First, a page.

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Tips & Tutorials >> All Tips & Tutorials

Videography FAQ: What is Bit Depth? How Does It Affect My Video?

2022-09-30
13
1.07 k

When checking out the video recording specifications for a camera, you may have noticed the term “bit depth” or “colour depth”, with values like “8 bit”, “10 bit”, or “12 bit” listed. What does it mean, and how does it affect your files? Read on to find out.

In this article:

 

Introduction to “bits”: What is bit depth?

Let’s start with a few fundamental concepts to remember:
- Digital data, including digital photos and video, are stored as binary code 
- The smallest possible unit of data is called a “bit”. 1-bit data consists of just one digit: either ‘0’ or ‘1’. 
- Complex information is easier to process when it is made up of parts (let’s call them “processing units”) consisting of multiple bits.
The number of bits in each unit of data that is processed is called the bit depth. The more bits in this unit, the more information it contains.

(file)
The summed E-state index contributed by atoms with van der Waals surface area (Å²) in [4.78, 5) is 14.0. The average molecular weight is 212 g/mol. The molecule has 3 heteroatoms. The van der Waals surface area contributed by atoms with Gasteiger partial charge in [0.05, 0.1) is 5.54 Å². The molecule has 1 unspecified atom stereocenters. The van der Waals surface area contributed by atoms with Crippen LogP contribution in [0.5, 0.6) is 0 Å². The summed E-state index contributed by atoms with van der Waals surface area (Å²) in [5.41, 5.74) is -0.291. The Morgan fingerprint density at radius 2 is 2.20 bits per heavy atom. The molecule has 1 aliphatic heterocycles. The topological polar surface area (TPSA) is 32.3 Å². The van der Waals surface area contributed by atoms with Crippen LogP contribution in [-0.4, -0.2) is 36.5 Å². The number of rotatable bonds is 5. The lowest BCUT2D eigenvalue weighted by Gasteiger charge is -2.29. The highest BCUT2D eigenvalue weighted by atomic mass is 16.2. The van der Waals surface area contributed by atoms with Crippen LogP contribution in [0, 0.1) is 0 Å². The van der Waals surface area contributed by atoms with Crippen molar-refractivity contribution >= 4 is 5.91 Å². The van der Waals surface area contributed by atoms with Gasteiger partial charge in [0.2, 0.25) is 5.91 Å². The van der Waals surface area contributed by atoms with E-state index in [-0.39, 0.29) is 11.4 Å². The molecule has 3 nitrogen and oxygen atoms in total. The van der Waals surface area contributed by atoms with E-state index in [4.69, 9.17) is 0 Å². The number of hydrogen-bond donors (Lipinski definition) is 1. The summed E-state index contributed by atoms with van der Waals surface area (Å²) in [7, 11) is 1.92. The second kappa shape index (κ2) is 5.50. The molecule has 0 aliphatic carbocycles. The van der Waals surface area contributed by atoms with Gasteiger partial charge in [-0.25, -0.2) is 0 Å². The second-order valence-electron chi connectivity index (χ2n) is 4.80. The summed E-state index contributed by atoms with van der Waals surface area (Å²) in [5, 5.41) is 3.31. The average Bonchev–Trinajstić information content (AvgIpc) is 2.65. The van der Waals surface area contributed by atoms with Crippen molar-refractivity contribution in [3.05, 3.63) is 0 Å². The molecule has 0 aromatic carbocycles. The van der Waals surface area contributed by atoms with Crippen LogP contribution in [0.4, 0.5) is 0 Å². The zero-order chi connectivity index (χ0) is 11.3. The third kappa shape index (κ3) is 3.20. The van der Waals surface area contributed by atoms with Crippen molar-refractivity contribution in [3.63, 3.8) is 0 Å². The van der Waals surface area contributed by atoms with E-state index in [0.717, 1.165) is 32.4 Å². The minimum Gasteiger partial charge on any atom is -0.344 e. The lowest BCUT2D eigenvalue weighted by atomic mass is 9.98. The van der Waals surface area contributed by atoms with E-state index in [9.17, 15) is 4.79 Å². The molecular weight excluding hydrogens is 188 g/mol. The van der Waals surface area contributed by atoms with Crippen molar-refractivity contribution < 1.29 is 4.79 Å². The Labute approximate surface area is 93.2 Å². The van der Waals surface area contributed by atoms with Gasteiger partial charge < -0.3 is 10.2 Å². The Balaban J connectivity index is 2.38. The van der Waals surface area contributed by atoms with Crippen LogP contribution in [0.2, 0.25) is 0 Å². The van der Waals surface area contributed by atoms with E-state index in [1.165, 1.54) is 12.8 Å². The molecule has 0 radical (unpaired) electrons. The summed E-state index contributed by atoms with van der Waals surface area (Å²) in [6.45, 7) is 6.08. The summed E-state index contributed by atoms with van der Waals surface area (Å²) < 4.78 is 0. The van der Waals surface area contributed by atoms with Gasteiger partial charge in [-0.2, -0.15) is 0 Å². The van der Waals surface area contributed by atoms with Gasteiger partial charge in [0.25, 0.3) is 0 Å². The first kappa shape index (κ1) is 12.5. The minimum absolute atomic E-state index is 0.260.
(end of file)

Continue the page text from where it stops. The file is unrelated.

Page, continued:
How does this apply to video?

Bit depth
Binary numbers
No. of possible combinations
Colours per channel
Colours per pixel (3 ch RGB)
Bits per pixel (3 ch RGB)
1-bit
0/1 2 2 8
3-bit
2-bit
00/01/10/11 22 = 4 4 64
6-bit
4-bit
0000/0001/0010/0011~
1110/1111
24 = 16 16 4,096
12-bit
8-bit
00000001/00000010~
11111110/11111111
28 = 256 256 16,777,216
24-bit
10-bit
0000000000~
1111111111
210 = 1024 1024 1,073,741,824
30-bit
12-bit
000000000000~
111111111111
212 = 4096 4096 68,719,476,736
36-bit
14-bit
00000000000000~
11111111111111
214 = 16,384 16,384 4,398,046,511,104
42-bit
16-bit
0000000000000000~
1111111111111111
216 = 65,536 65,536 281,474,976,710,656
48-bit

In digital imaging, each pixel of colour is created by a different combination of red, green, and blue (RGB) signals. In image and video processing, red, green, and blue are referred to as “colour channels”. When we talk about bit depth in this context, we are usually referring to the number of bits used to record information from each colour channel (“bits per channel”). As it involves colour information, it is also called “colour depth”.


How does colour depth affect colour display?

Each possible combination of 0 and 1 translates into a different colour that’s displayed. An 8-bit bit depth contains a total of eight 0’s and 1’s, which means that up to 28 = 256 combinations (colours) can be recorded/displayed per channel. Since each pixel combines the colours from the three channels, this means that as many as 28x3 = around 16.77 million different colours can be displayed.